Baker works tirelessly to improve care for the elderly

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natalie baker streamAssistant Professor Natalie Baker, DNP, a three-time UAB School of Nursing alumna, has provided primary care to nursing home patients since the early 1990s.

Assistant Professor Natalie Baker, DNP, has a lot of irons in the fire — all of which further her passion to raise awareness of the need for more primary-care providers and better care for older adult populations.

About 80 percent of older adults need care for chronic conditions like hypertension, arthritis and heart disease, and one in five Americans will be eligible for Medicare by 2030, according to the American Geriatrics Society. Older adults account for 26 percent of all office visits, 35 percent of all hospital stays, 34 percent of all prescriptions and 90 percent of all nursing home use.

In 2013, there were approximately 7,500 certified geriatricians in the United States. If 30 percent of all adults ages 65 and older need care and each certified geriatrician can care for a patient panel of 700 older adults, the nation would need 17,000 more caregivers to compensate for the need.

This is where Baker believes nurse practitioners can help.

Filling in the holes

Baker, who earned her bachelor’s, master’s and doctoral degrees from UAB School of Nursing before taking a full-time faculty position in 2011, has provided primary care to nursing home patients since the early 1990s.

She is on an expert panel for the National Hartford Center of Gerontological Nursing Excellence to identify and develop nurse educator competencies. After months of research, deliberation and editions, the panel is finalizing seven new competencies for all nursing faculty responsible for teaching gerontological content and hopes to begin disseminating them to all schools of nursing by late spring.

“Sometimes there are holes in teaching assignments, and we hope that with these established national competencies, more schools will begin to understand that [geriatric patients] are a very different patient population with specific needs,” Baker said.

Baker’s work to update nursing education standards is only one facet of her scholarship and service. She is vice president for the Alabama Board of Nursing and a member of the Joint Committee of the ABN and the Alabama Board of Medical Examiners. She also is on the board of directors for the Gerontological Advanced Practice Nurses Association (GAPNA).

For her efforts Baker received the 2016 Nurse Practitioner Advocate State Award for Excellence from the American Association of Nurse Practitioners to commend her work to increase awareness and acceptance of nurse practitioners and promote patient access to geriatric care.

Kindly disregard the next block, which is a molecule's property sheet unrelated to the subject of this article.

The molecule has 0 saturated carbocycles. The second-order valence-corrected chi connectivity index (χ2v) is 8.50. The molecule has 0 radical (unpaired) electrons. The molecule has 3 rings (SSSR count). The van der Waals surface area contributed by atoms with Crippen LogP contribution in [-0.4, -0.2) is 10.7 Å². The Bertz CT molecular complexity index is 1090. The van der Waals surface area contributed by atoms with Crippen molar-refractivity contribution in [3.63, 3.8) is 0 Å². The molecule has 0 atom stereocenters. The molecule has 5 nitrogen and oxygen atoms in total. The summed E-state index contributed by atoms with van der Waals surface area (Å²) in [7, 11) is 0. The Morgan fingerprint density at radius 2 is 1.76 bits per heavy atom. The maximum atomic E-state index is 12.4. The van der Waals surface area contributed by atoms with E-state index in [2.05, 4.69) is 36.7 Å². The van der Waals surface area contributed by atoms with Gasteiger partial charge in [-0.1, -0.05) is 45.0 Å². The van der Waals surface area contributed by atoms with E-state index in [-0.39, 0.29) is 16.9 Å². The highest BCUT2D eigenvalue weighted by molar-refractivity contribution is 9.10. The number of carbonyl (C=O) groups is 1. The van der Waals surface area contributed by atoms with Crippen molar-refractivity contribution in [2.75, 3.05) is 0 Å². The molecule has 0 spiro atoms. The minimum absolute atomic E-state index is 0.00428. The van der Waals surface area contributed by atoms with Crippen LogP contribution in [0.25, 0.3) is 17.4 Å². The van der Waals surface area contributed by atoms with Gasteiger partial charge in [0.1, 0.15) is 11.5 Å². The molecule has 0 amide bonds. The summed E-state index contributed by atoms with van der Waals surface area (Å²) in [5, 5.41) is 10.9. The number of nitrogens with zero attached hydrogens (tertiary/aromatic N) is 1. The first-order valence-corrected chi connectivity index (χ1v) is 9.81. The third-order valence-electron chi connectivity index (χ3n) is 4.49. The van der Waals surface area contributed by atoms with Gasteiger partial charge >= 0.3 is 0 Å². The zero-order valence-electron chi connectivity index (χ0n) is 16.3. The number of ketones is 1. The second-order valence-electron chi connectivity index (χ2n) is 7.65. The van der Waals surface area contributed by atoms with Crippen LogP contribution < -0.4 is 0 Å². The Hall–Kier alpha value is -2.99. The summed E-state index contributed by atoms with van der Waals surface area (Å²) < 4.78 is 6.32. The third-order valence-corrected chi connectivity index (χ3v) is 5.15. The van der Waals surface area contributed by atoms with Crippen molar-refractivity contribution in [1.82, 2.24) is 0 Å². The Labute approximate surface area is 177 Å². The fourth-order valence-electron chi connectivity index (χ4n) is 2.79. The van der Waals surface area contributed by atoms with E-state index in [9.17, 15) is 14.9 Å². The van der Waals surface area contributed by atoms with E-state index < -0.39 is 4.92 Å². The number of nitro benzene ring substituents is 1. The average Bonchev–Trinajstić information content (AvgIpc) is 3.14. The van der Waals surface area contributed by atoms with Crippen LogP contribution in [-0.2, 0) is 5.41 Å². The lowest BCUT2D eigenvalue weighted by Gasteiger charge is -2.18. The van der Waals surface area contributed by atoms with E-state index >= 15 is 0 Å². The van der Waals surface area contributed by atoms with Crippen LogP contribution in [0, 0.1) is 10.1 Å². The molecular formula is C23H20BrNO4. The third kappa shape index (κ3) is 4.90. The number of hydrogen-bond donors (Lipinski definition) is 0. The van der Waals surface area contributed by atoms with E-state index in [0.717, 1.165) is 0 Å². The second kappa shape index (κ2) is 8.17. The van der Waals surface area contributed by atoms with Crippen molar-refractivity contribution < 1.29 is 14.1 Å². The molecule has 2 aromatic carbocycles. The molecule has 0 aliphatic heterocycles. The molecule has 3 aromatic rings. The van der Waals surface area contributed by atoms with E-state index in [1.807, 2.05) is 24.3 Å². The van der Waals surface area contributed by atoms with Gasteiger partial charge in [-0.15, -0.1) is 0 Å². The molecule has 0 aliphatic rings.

From the U.S. to UAB

But her greatest reward is teaching, she said. At UAB, she teaches in the adult/gerontology nurse practitioner program, instructing masters-level students who want to become primary-care providers. She also teaches health policy to DNP students, which she hopes will encourage them to become public policy advocates.

“Translating national problems into teaching moments helps students to really understand that there is a huge gap in care and that older patients are an underserved population.”
Her work at UAB and with the various service organizations, she said, gives her a unique perspective on her field.

“In some ways, they all complement each other,” she said. “By being able to interact with colleagues on a national basis, I often become aware of new treatment guidelines for some of the more complex treatment areas, like diabetes management or falls in nursing homes, before I see it in the literature, and in return, I can get that information to my students more quickly.

“Plus, I’m able to take information and trends that we face in Alabama and translate that to a national level in my work with GAPNA; then I can translate those national concerns into my teaching with the students I’m actually training to go out and provide care to this vulnerable population,” she said

Most important, Baker said, her end goal is to encourage her students to pursue careers in geriatric care, because the lack of primary-care providers in nursing homes is a national concern.

“Translating national problems into teaching moments helps students to really understand that there is a huge gap in care and that older patients are an underserved population; hopefully then they decide to seek careers in that field.”

 

 

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